Tag Archives: Correspondence

South and West: From a Notebook by Joan Didion

Title: South and West: From a Notebook
Author: Joan Didion
Publisher: Knopf
ISBN: 978-1524732790
Genre: Non-Fiction
Pages: 160
Source: Personal Copy
Rating: 4/5

Joan Didion’s works are not easy to read. But once you read her books, there is no stopping. I remember reading “The Year of Magical Thinking” when it was first published in 2005 and wrenched completely to the gut by its honesty. Since then, I haven’t missed reading a single book by her. My copy of her latest, “South and West: From a Notebook” came all the way from Shakespeare & Co. in Paris, a gift from my sister. Anyhow, now back to the book.

Her essays are introspective unlike her fictional works. Don’t get me wrong here, I adore her writing, just that I feel her non-fiction is stronger than fiction. This thin volume contains two pieces: the first, a collection of assembled jottings in her notebook from a road-trip through the South in 1970; the second piece is about the Patty Hearst trial.

The first piece forms the bulk of the book – with details on everything South as they traverse that landscape – from its swimming pools in motels, to meeting regular people, knowing their views on class and racism (nothing has changed since then or so it seems) to the sedentary life lead there. At the same time, her keen eye for detail and candidness, makes you wish there was more to this book and more so to this piece.

Didion makes the South alive for you – every nuance, twitch of the faces of the people she observes and interacts with to the weather (more so important for the South) is pat down to the last nitpicking detail and as a reader you are only too happy for it. At the same time, you also feel that it could very well have been a travelogue (or is it?) with rich descriptions of the landscape and the minor details that are paid attention to.

What struck me about the book the most is that though written in the 70s, it still is so relevant today given the views of the people in the South – where discrimination – racial and classist are taken as the norm and no one seems to object – it was almost as though this were a warning for the times to come with the current President of the United States of America.

The second piece in the book is too brief – it finishes even before you have started reading it which is quite a pity. It is just a collection of notes and sketches (which of course what the entire book is) and nothing else adds to it. In fact, I had to go to Google to know more about the Patty Hearst trial.

All said and done, “South and West: From a Notebook” is a book which perhaps isn’t meant for all – or I don’t even know if it will be enjoyed by all. I wouldn’t recommend it to a beginner to Joan’s works but for someone who is familiar with her writing, you will love it, just as I did, so please pick it up.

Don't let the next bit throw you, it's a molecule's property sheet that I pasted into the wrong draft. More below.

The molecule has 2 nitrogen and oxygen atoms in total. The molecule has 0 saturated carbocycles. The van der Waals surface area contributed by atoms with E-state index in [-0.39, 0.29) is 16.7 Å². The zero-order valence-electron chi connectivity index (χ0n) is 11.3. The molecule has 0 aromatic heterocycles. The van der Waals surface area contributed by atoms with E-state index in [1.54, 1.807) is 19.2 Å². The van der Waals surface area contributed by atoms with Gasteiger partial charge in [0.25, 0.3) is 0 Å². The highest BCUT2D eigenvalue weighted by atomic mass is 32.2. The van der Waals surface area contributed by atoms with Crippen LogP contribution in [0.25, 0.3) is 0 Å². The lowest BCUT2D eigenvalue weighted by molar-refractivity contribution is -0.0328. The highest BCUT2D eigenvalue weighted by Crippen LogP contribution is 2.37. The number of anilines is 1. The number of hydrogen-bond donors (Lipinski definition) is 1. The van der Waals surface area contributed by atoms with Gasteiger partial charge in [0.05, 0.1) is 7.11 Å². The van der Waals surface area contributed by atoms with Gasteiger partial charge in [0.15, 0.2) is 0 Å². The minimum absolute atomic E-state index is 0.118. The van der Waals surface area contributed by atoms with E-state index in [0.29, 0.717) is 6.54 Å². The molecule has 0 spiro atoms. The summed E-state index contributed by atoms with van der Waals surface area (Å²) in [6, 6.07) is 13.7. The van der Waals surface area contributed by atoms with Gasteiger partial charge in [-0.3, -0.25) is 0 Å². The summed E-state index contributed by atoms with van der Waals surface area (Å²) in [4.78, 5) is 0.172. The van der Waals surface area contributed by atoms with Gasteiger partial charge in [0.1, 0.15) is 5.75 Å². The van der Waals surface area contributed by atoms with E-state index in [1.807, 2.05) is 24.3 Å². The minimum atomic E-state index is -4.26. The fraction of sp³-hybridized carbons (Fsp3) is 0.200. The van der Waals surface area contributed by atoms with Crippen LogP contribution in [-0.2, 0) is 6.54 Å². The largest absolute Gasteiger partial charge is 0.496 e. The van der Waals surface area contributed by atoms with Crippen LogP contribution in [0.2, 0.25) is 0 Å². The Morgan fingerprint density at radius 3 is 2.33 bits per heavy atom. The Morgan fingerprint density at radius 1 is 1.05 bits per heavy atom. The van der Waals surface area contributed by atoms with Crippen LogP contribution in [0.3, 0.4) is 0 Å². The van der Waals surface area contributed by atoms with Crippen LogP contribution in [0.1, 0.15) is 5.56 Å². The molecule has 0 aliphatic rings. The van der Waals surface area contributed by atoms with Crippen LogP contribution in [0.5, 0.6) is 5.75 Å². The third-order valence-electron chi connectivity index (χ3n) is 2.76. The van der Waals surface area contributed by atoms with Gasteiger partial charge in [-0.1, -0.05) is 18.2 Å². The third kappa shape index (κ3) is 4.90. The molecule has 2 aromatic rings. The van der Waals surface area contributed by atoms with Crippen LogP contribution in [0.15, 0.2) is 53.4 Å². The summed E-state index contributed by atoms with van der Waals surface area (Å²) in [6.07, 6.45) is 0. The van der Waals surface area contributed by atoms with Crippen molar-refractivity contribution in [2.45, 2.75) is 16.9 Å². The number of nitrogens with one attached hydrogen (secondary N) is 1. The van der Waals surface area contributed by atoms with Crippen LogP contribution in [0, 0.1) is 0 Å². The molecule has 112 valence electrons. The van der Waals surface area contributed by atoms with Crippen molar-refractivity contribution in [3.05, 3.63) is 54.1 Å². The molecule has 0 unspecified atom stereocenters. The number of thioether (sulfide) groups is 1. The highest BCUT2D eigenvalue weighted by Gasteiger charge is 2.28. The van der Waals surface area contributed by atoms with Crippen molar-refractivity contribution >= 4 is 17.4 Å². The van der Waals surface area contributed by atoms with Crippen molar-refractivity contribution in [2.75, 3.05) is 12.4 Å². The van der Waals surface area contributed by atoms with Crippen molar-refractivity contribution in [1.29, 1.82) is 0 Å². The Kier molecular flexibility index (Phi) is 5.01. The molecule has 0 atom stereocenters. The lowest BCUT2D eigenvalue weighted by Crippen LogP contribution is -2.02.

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The Empathy Exams by Leslie Jamison

The Empathy Exams by Leslie Jamison Title: The Empathy Exams
Author: Leslie Jamison
Publisher: Graywolf Press
ISBN: 9781555976712
Genre: Non-Fiction
Pages: 226
Source: Publisher
Rating: 5/5

There is a certain lack of empathy in the world. That is the conclusion I have come to given my interactions with most people and I wish it were different, but sadly it is not that way. There is cruelty everywhere – offline and mostly online. There is this sense of superiority that comes with making fun of someone, assuaging one’s insecurity I guess, and the fact that maybe you cannot do but bully someone or a set of people, just to show who the boss is. I have never understood this behavior and never will I guess.

There was also this Twitter incident that occurred last week and that clearly showed that we do not live in a world with enough empathy. There are bullies. There are people who mock. I know I am coming across too strong in this review, but a fact is a fact is a fact and there is nothing we can do about it, or wait, there actually is. We can try to be kind. We can be more empathetic. We can understand people – bit by bit and not be insensitive and unkind.

“The Empathy Exams” by Leslie Jamison is a book that opened up a lot of these thoughts stuck in my head – page after page and I loved every bit of it. Jamison talks about empathy through her life-situations and what she has gone through. While reading the book, there were so many thoughts that ran in my head and I just could not stop thinking about how we are unkind and insulting most of the times. Being a Gay man, I have faced it way too many times and I know how it feels. It feels terrible. Jamison’s book takes center stage on this and begins to uncover layer by layer on the whats, whys and why-nots of empathy.

“The Empathy Exams” is a personal book. Jamison makes the reader experience empathy, she talks about her wounds and her life (baring it all out in front of the readers, which is one mean task to do, according to me), and how it really is to be empathetic. The writing is real, raw and extremely honest. Leslie makes us realize the limitations of empathy and why is it so important for us to not let it be restrictive.

Why did the book resonate with me? Like I said, we have forgotten what it is like to be considerate, to be kind, and we just want to be mean. The book made me think of everyday situations and how we choose to deal with them and to me that is something. The fact that a book can do that to you and those ideas stick with you long after you have finished reading the book. “The Empathy Exams” is an introspective read and will tell you a lot more about you as a person than you have ever known. Read it and learn from it. I will try to. Every single day.

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